Takeaway: A request for rehearing will be successful when the Board misplaces a decimal point, and that distinction affects a material finding in the decision.

In its Decision, the Board granted Petitioner’s request for rehearing of the denial of institution as to claims 1-20 of the ’563 Patent, and instituted inter partes review.

The Board began by noting that the panel reviews the decision for abuse of discretion, which occurs when a decision was based on an erroneous conclusion of law or clearly erroneous factual finding, or a clear error of judgment. In the Decision, the Board concluded that the ’563 Patent was entitled to benefit from the filing date of the ’261 Application, and therefore that KenKnight ’967 is not prior art to the ’563 Patent.  In making that determination, the Board examined the disclosure of the ’261 Application and determined that the implantable cardiac defibrillation device described therein was configured to deliver the type of antitachycardia pacing later claimed in the ’563 Patent.  However, Petitioner noted, and Patent Owner agrees, that the Decision misplaced the decimal point in stating the energy identified by Petitioner’s declarant as the energy of a typical pacing pulse.  In view of this corrected value, the Board re-analyzed the remaining issues.

The Board then turned to claim construction, and addressed the meaning of “antitachycardia pacing” and “ventricles.” The Board interpreted the claims according to the broadest reasonable construction in light of the specification.  Regarding “antitachycardia pacing,” the parties set forth similar constructions, but differed in the energy in Joules required.  The Board construed the term to mean “pulses of electrical energy that stimulate the heart when in a state of tachycardia with the intent to terminate the arrhythmia,” and credited the testimony of Petitioner’s expert as to how much energy is required.  Regarding “ventricles,” Patent Owner argued that under the principle of claim differentiation, “ventricles” in dependent claims 2, 8, and 15 refers to both the left and right ventricle.  However, the Board found that Patent Owner’s argument depended upon an interpretation of claim 1 that was inconsistent with the language of the claim.  The Board then determined that it would not construe “ventricles” at this time.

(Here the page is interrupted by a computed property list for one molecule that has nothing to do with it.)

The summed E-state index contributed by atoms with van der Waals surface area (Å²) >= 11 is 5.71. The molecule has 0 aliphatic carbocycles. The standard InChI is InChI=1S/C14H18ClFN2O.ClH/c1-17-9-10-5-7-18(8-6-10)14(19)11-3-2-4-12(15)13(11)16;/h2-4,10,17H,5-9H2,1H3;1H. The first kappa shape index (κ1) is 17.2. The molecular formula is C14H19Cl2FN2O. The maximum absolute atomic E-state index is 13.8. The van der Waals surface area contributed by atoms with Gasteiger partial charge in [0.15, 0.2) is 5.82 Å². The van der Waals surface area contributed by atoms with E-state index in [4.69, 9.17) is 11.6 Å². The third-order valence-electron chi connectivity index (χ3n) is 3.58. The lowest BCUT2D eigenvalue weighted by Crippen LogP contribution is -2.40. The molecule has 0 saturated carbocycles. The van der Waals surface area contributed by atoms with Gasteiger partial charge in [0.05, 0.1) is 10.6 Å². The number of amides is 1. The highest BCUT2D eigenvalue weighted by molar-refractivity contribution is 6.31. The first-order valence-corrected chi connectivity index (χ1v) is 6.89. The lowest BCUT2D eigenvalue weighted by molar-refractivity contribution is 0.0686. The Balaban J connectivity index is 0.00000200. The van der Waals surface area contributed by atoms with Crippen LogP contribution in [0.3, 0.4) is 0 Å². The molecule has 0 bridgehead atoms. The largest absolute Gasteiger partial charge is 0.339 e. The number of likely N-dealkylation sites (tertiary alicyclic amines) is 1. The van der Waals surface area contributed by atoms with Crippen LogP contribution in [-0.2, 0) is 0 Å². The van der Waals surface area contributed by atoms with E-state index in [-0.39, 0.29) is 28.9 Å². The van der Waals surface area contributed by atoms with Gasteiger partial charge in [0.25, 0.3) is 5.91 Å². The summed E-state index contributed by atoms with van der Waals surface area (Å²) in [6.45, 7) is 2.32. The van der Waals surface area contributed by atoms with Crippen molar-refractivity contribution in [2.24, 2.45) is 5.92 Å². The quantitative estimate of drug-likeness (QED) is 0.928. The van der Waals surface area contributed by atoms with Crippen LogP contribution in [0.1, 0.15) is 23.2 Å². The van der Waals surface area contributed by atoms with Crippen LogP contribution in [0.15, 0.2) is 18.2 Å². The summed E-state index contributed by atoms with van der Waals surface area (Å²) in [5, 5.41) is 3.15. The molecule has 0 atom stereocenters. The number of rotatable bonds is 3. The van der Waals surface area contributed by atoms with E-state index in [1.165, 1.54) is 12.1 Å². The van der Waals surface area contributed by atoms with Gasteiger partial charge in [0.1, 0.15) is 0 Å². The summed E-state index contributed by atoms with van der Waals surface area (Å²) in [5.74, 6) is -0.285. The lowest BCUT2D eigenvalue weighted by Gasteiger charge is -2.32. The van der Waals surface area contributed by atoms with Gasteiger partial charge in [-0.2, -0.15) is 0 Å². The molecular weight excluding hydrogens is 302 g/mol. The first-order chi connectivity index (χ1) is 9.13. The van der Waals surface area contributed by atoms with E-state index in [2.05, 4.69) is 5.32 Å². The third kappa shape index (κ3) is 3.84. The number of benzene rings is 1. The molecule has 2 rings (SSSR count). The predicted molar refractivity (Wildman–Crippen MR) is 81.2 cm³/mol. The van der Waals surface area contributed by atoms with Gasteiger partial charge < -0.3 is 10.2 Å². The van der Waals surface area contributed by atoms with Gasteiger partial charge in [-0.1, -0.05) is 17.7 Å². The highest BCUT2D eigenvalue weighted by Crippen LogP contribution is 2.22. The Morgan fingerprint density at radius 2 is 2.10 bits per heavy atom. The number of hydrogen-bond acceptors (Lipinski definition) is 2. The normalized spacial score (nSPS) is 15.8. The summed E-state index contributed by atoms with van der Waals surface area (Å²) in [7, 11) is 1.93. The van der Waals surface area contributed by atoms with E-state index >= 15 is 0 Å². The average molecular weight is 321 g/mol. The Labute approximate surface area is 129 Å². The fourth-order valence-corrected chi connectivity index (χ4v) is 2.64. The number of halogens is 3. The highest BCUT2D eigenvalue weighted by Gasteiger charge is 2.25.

Next, the Board reviewed the priority date of the ’563 Patent, and found that the auxiliary pulse of the ’261 application is greater than the value of a typical pacing pulse. The Board was also not persuaded by the remaining arguments by Patent Owner supporting the claim that the priority date of the ’563 Patent should relate back to the ’261 Application.  However, the Board recognized that Patent Owner did not have an opportunity to introduce testimonial evidence regarding the disclosure in the ’261 Application.  The Board therefore found that at this stage of the proceeding, Petitioner had shown a reasonable likelihood that the claims of the ’563 Patent cannot benefit from the priority of the ’261 Application.

The Board then reviewed whether the challenged claims are anticipated by KenKnight ’967. The Board reviewed Petitioner’s arguments and found that they supported a finding that there is a reasonable likelihood that KenKnight ’967 would anticipate the challenged claims.  The Board further stated that Patent Owner’s arguments were based on its proposed construction of “ventricles,” and noted that should the Board adopt Patent Owner’s construction, Petitioner’s requirement of proof will be greater.

Boston Scientific Corporation v. UAB Research Foundation, IPR2015-00918

Paper 14: Decision on Petitioner’s Request for Rehearing

Dated: March 7, 2016

Patent 6,266,563 B1

Before: Phillip J. Kauffman, Benjamin D.M. Wood, James A. Worth

Written by: Worth